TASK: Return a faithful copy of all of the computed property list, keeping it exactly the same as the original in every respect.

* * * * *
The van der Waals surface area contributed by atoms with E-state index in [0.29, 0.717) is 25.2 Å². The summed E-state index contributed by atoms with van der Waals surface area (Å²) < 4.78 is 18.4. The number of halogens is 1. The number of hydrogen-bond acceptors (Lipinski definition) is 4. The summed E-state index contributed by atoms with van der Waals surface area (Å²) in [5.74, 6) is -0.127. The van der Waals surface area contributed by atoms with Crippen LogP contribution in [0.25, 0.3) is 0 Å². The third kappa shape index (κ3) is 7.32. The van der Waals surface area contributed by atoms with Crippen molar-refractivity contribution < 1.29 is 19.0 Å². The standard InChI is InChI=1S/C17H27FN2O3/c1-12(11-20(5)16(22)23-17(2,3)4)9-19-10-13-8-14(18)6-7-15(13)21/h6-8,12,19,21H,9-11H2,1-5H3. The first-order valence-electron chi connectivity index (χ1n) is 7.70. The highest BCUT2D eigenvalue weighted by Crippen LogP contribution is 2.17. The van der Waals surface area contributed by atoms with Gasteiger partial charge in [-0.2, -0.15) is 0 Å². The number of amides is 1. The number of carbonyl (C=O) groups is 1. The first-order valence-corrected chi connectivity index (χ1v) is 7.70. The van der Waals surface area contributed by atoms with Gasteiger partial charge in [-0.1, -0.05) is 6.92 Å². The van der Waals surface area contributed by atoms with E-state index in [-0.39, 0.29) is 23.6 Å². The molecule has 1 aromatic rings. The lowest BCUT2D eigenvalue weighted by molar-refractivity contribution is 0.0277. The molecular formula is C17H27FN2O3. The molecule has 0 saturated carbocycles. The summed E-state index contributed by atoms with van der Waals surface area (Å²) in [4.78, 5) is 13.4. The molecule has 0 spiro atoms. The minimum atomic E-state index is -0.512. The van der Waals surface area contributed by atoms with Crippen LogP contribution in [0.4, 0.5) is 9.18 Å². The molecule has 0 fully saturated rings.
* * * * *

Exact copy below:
The van der Waals surface area contributed by atoms with E-state index in [0.29, 0.717) is 25.2 Å². The summed E-state index contributed by atoms with van der Waals surface area (Å²) < 4.78 is 18.4. The number of halogens is 1. The number of hydrogen-bond acceptors (Lipinski definition) is 4. The summed E-state index contributed by atoms with van der Waals surface area (Å²) in [5.74, 6) is -0.127. The van der Waals surface area contributed by atoms with Crippen LogP contribution in [0.25, 0.3) is 0 Å². The third kappa shape index (κ3) is 7.32. The van der Waals surface area contributed by atoms with Crippen molar-refractivity contribution < 1.29 is 19.0 Å². The standard InChI is InChI=1S/C17H27FN2O3/c1-12(11-20(5)16(22)23-17(2,3)4)9-19-10-13-8-14(18)6-7-15(13)21/h6-8,12,19,21H,9-11H2,1-5H3. The first-order valence-electron chi connectivity index (χ1n) is 7.70. The highest BCUT2D eigenvalue weighted by Crippen LogP contribution is 2.17. The van der Waals surface area contributed by atoms with Gasteiger partial charge in [-0.2, -0.15) is 0 Å². The number of amides is 1. The number of carbonyl (C=O) groups is 1. The first-order valence-corrected chi connectivity index (χ1v) is 7.70. The van der Waals surface area contributed by atoms with Gasteiger partial charge in [-0.1, -0.05) is 6.92 Å². The van der Waals surface area contributed by atoms with E-state index in [-0.39, 0.29) is 23.6 Å². The molecule has 1 aromatic rings. The lowest BCUT2D eigenvalue weighted by molar-refractivity contribution is 0.0277. The molecular formula is C17H27FN2O3. The molecule has 0 saturated carbocycles. The summed E-state index contributed by atoms with van der Waals surface area (Å²) in [4.78, 5) is 13.4. The molecule has 0 spiro atoms. The minimum atomic E-state index is -0.512. The van der Waals surface area contributed by atoms with Crippen LogP contribution in [0.4, 0.5) is 9.18 Å². The molecule has 0 fully saturated rings.